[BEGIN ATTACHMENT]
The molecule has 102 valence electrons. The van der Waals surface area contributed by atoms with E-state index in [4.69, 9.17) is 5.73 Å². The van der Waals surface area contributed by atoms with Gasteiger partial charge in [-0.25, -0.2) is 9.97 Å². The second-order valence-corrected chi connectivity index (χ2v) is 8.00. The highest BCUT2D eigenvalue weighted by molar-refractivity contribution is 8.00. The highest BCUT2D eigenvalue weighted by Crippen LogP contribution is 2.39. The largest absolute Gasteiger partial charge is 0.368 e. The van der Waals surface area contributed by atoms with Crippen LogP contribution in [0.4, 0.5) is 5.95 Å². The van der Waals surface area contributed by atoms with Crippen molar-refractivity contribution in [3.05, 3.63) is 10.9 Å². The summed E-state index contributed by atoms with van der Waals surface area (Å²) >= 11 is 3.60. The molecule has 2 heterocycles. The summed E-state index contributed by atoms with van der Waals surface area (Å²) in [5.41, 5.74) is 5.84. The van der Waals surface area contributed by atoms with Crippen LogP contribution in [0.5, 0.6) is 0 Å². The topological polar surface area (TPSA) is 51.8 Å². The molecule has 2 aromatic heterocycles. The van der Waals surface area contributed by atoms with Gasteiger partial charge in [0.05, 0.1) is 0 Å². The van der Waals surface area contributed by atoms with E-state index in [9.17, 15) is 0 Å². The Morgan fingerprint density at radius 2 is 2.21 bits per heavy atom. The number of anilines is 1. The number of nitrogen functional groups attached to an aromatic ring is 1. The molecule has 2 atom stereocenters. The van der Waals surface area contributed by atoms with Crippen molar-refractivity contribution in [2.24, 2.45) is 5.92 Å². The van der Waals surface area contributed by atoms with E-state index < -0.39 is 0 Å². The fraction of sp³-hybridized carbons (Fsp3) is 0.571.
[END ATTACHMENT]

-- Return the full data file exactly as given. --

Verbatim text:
The molecule has 102 valence electrons. The van der Waals surface area contributed by atoms with E-state index in [4.69, 9.17) is 5.73 Å². The van der Waals surface area contributed by atoms with Gasteiger partial charge in [-0.25, -0.2) is 9.97 Å². The second-order valence-corrected chi connectivity index (χ2v) is 8.00. The highest BCUT2D eigenvalue weighted by molar-refractivity contribution is 8.00. The highest BCUT2D eigenvalue weighted by Crippen LogP contribution is 2.39. The largest absolute Gasteiger partial charge is 0.368 e. The van der Waals surface area contributed by atoms with Crippen LogP contribution in [0.4, 0.5) is 5.95 Å². The van der Waals surface area contributed by atoms with Crippen molar-refractivity contribution in [3.05, 3.63) is 10.9 Å². The summed E-state index contributed by atoms with van der Waals surface area (Å²) >= 11 is 3.60. The molecule has 2 heterocycles. The summed E-state index contributed by atoms with van der Waals surface area (Å²) in [5.41, 5.74) is 5.84. The van der Waals surface area contributed by atoms with Crippen LogP contribution in [0.5, 0.6) is 0 Å². The topological polar surface area (TPSA) is 51.8 Å². The molecule has 2 aromatic heterocycles. The van der Waals surface area contributed by atoms with Gasteiger partial charge in [0.05, 0.1) is 0 Å². The van der Waals surface area contributed by atoms with E-state index in [9.17, 15) is 0 Å². The Morgan fingerprint density at radius 2 is 2.21 bits per heavy atom. The number of anilines is 1. The number of nitrogen functional groups attached to an aromatic ring is 1. The molecule has 2 atom stereocenters. The van der Waals surface area contributed by atoms with Crippen molar-refractivity contribution in [2.24, 2.45) is 5.92 Å². The van der Waals surface area contributed by atoms with E-state index < -0.39 is 0 Å². The fraction of sp³-hybridized carbons (Fsp3) is 0.571.